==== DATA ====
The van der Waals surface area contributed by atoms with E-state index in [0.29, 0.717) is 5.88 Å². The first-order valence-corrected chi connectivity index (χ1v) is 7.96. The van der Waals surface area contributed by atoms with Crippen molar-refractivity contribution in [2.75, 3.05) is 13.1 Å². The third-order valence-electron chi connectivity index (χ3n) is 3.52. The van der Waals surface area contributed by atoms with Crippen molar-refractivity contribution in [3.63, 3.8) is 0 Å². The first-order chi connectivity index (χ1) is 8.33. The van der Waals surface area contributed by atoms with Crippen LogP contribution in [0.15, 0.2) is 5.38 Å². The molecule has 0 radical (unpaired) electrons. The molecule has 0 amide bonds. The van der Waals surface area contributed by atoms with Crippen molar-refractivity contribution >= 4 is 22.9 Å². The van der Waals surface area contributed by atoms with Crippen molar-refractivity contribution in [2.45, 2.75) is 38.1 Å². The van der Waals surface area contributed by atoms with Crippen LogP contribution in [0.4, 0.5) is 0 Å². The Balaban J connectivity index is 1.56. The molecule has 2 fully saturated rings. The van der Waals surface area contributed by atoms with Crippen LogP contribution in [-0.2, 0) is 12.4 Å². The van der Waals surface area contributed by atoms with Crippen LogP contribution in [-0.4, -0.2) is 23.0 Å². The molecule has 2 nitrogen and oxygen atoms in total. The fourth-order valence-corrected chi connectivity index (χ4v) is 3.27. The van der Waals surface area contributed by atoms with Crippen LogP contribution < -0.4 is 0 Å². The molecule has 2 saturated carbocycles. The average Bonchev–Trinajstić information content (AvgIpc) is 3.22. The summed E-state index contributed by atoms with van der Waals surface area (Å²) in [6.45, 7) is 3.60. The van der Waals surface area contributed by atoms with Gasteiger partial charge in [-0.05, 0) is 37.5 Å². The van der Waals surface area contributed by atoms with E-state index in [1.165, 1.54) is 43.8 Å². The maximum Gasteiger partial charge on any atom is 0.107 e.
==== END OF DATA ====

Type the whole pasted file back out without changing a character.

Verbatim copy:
The van der Waals surface area contributed by atoms with E-state index in [0.29, 0.717) is 5.88 Å². The first-order valence-corrected chi connectivity index (χ1v) is 7.96. The van der Waals surface area contributed by atoms with Crippen molar-refractivity contribution in [2.75, 3.05) is 13.1 Å². The third-order valence-electron chi connectivity index (χ3n) is 3.52. The van der Waals surface area contributed by atoms with Crippen molar-refractivity contribution in [3.63, 3.8) is 0 Å². The first-order chi connectivity index (χ1) is 8.33. The van der Waals surface area contributed by atoms with Crippen LogP contribution in [0.15, 0.2) is 5.38 Å². The molecule has 0 radical (unpaired) electrons. The molecule has 0 amide bonds. The van der Waals surface area contributed by atoms with Crippen molar-refractivity contribution >= 4 is 22.9 Å². The van der Waals surface area contributed by atoms with Crippen molar-refractivity contribution in [2.45, 2.75) is 38.1 Å². The van der Waals surface area contributed by atoms with Crippen LogP contribution in [0.4, 0.5) is 0 Å². The Balaban J connectivity index is 1.56. The molecule has 2 fully saturated rings. The van der Waals surface area contributed by atoms with Crippen LogP contribution in [-0.2, 0) is 12.4 Å². The van der Waals surface area contributed by atoms with Crippen LogP contribution in [-0.4, -0.2) is 23.0 Å². The molecule has 2 nitrogen and oxygen atoms in total. The fourth-order valence-corrected chi connectivity index (χ4v) is 3.27. The van der Waals surface area contributed by atoms with Crippen LogP contribution < -0.4 is 0 Å². The molecule has 2 saturated carbocycles. The average Bonchev–Trinajstić information content (AvgIpc) is 3.22. The summed E-state index contributed by atoms with van der Waals surface area (Å²) in [6.45, 7) is 3.60. The van der Waals surface area contributed by atoms with Gasteiger partial charge in [-0.05, 0) is 37.5 Å². The van der Waals surface area contributed by atoms with E-state index in [1.165, 1.54) is 43.8 Å². The maximum Gasteiger partial charge on any atom is 0.107 e.